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Do I cut the inside or outside first?

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  • Do I cut the inside or outside first?

    I have to make a bushing from aluminum with thin walls. Somewhere around six to ten thou.
    Any preference to do first and last?

  • #2
    How long? 1 diameter or 5diameters?

    If short, I would do OD, then ID then part.

    Long. ID, Length, Mount on mandrel and turn od.


    • #3
      Originally posted by 1-800miner View Post
      I have to make a bushing from aluminum with thin walls. Somewhere around six to ten thou.
      Any preference to do first and last?
      I have started from ID, plug the hole with wooden dovel, play doh or rubber bung and turn OD
      Location: Helsinki, Finland, Europe


      • #4
        Do the inside hole first. If you machine the outer diameter first, the walls will collapse when you try and hold it to drill the hole.
        Brian Rupnow
        Design engineer
        Barrie, Ontario, Canada


        • #5
          ID first, turning peels material off so has an advantage to boring as boring takes more pressure to cut due to the geometry of the cut,,,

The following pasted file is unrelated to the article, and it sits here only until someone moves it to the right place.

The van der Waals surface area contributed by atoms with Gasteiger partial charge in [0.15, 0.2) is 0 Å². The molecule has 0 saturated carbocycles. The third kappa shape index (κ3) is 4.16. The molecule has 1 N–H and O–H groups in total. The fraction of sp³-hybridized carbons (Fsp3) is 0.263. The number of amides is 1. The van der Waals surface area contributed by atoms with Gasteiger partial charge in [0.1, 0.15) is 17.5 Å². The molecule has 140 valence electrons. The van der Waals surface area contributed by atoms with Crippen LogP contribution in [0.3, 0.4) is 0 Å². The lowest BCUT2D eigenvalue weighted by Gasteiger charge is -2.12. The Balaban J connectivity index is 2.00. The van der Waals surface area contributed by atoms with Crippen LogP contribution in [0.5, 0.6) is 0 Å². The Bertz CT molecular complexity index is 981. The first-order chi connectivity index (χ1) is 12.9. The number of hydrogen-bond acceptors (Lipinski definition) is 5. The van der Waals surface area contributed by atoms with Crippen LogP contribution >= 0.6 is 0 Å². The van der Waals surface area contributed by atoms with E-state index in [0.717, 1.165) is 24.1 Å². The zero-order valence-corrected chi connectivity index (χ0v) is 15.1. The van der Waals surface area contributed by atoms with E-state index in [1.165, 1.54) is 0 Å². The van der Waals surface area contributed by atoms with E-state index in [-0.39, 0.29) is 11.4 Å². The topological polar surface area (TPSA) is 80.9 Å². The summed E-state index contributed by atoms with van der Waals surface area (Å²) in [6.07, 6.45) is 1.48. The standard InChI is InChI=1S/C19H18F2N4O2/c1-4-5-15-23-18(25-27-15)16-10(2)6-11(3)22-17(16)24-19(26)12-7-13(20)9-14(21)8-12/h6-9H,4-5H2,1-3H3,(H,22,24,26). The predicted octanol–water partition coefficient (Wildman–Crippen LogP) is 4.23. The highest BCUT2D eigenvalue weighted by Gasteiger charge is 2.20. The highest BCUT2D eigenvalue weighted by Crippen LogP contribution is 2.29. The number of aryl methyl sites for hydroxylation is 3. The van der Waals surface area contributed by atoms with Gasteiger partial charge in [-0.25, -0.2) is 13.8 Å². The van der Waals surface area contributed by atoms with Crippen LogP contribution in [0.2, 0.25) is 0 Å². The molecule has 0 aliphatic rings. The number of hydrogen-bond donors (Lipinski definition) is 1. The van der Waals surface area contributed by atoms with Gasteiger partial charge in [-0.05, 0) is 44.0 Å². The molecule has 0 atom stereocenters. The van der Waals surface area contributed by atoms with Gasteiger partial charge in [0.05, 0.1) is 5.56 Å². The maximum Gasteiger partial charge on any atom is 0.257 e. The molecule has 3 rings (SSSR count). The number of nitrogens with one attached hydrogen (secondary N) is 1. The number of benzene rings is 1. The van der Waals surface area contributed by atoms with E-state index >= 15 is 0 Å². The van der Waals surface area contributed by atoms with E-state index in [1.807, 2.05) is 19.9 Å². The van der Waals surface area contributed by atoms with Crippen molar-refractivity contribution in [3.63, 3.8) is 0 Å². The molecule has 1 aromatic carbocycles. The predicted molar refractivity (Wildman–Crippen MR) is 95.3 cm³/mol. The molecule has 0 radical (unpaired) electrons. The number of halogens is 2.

still - aluminum and that thin is going to most likely take some kind of internal reinforcement after you get the center bored,

          like others have stated more info would help


          • #6
            6 to 10 thou? Wrap a couple layers of aluminum foil around the bolt

            I would do ID first assuming your going to have a piece of full thickness stock in the chuck for the OD. Then again if this is a 3' bushing, that's a whole other level of difficult.

            Is drilling out the hole for the next size of bolt possible? Or drilling it a little larger to take a thicker bushing?
            My recommendation?

            No matter what I tell you, get a second opinion.


            • #7
              I have to make four. only about an inch long but four different diameters.
              So I need to think this through and use the same mandrel for each. Just turn it down to do the next smaller size.

              Well I just thought about it and the i.d. stays the same. One size mandrel for everyone.
              Life just got better.

              The big camel back that went through the fire is slowly coming to life.
              The bottom drive shaft sat in Babbitt on the end of a large cast iron " wishbone"